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ABSTRACT: Tectono-Stratigraphic Development of the Vulcan Sub-Basin, Timor Sea Region, North-West Australia.

Jonathon Pattillo, Peter J. Nicholls

The Vulcan Sub-basin underlies the Timor Sea region, offshore northwest Australia, and is currently the focus of much oil industry interest, both national and international. Seventy wells have been drilled in the sub-basin and two fields are currently producing oil. The Vulcan Sub-basin represents a failed Late Jurassic/Early Cretaceous intracratonic rift system, formed in response to the opening of the Argo Abyssal Plain and subsequent development of the Indian Ocean along what is now the northwest Australia continental margin.

The main extensional phase commenced in the late Callovian when pre-rift Jurassic, Triassic, and older sequences underwent regional uplift, block faulting, erosion, and synchronous graben collapse along northeast to southwest structural trends. Continuing instability and the resulting tectonism has intimately controlled the distribution of clastics and potential source rock facies within the graben regions. A second, more intense phase of tectonism in the Kimmeridgian rejuvenated existing structural trends and mobilized deeper Paleozoic salt. Intrabasinal highs were formed within the collapse graben areas and ENE-WSW structural grain was imprinted across the region. The resulting grabens were again rapidly filled with restricted marine sequences during the Tithonian to early Valangini n.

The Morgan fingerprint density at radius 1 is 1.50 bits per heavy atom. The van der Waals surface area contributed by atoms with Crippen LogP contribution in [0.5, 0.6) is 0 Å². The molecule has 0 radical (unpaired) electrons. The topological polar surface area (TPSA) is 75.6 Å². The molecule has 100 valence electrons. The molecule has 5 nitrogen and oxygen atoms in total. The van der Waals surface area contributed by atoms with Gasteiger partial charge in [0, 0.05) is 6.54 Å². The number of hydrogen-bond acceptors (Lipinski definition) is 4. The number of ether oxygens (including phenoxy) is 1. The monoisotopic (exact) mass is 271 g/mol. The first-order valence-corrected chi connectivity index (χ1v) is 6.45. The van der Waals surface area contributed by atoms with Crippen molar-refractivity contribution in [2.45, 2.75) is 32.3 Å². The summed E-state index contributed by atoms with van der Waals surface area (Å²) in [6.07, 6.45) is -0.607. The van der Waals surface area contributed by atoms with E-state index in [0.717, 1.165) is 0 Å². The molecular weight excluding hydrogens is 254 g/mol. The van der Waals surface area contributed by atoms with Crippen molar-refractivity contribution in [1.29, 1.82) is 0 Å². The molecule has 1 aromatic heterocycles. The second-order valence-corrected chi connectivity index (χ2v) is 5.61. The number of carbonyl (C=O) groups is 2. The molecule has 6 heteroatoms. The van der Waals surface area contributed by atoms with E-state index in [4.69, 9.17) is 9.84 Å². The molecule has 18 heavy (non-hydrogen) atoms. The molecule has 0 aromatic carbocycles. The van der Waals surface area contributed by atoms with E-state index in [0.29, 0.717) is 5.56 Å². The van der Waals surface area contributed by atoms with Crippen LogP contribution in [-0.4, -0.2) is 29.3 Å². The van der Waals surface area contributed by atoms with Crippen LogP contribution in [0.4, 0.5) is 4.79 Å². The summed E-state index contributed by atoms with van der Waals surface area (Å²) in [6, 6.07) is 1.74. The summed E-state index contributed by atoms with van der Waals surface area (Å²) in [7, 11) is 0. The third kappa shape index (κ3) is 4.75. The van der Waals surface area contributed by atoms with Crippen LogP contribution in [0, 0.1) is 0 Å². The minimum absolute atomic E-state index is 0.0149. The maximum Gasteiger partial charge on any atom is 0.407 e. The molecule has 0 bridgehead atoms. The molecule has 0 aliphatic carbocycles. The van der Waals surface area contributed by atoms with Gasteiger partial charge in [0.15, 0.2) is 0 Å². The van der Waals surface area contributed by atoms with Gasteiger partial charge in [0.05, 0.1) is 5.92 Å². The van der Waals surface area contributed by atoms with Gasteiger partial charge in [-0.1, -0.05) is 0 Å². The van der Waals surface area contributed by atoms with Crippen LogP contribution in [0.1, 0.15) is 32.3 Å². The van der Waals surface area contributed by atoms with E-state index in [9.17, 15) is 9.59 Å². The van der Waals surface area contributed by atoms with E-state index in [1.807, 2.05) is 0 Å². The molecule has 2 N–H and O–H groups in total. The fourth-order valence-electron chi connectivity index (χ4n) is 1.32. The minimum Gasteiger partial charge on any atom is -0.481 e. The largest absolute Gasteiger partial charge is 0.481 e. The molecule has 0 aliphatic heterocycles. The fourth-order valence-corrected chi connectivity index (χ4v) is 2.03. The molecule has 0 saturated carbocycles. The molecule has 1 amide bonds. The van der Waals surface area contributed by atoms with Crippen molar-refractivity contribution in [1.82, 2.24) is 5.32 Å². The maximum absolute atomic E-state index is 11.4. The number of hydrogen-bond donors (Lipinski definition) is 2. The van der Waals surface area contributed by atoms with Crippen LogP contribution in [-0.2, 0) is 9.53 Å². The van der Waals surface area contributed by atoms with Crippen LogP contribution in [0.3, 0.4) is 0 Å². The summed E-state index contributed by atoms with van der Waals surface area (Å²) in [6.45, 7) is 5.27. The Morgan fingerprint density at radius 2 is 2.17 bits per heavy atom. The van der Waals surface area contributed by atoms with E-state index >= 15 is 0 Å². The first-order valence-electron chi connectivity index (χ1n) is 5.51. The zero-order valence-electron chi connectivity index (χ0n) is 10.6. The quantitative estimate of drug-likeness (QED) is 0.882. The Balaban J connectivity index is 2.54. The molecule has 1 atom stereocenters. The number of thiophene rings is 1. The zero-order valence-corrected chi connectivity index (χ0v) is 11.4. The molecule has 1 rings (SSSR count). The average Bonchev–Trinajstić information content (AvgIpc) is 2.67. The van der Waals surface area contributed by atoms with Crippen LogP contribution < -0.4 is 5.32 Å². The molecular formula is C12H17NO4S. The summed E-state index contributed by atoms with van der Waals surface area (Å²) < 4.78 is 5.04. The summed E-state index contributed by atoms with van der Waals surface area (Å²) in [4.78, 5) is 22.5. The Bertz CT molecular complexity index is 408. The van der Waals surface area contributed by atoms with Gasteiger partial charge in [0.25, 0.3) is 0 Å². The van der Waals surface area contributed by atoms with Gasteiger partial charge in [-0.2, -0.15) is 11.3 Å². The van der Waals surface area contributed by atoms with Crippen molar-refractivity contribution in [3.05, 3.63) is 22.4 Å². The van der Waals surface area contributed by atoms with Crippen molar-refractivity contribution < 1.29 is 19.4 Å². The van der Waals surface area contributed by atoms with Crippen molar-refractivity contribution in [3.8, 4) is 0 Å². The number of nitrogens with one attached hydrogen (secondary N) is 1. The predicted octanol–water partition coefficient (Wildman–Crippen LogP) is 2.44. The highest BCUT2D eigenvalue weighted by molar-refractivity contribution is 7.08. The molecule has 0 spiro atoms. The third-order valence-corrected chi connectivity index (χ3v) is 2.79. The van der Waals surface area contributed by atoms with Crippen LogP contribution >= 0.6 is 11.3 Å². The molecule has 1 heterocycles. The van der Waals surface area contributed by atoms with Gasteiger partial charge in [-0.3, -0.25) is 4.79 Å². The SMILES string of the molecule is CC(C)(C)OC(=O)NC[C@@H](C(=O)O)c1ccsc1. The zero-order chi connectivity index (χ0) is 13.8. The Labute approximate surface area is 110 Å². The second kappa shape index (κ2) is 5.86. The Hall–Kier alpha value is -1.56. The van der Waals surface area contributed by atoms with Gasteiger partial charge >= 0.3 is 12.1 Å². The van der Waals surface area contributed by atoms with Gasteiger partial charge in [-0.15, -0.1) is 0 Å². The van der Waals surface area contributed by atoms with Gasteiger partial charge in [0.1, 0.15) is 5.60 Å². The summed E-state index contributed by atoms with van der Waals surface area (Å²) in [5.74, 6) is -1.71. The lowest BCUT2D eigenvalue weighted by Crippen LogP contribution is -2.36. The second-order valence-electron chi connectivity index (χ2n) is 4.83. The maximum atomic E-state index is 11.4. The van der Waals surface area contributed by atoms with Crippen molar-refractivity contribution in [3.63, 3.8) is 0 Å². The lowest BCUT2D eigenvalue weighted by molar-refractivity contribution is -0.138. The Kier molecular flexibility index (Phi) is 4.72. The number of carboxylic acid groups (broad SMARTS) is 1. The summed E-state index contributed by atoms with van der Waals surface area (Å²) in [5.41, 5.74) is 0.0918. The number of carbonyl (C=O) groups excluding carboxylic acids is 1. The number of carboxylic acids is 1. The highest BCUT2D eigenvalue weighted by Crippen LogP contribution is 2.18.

Post-rift Cretaceous sediments are typified by condensed, pelagic facies and local deep-water sands, overlain by a gradual northwest progradation of the passive margin. By the Tertiary a prograding carbonate shelf had been established. Active deformation of the region is currently occurring as a result of a collision of the northwest Australian margin with the southeast Asian plate commencing in the late Miocene to Pliocene.

AAPG Search and Discovery Article #90097©1990 Fifth Circum-Pacific Energy and Mineral Resources Conference, Honolulu, Hawaii, July 29-August 3, 1990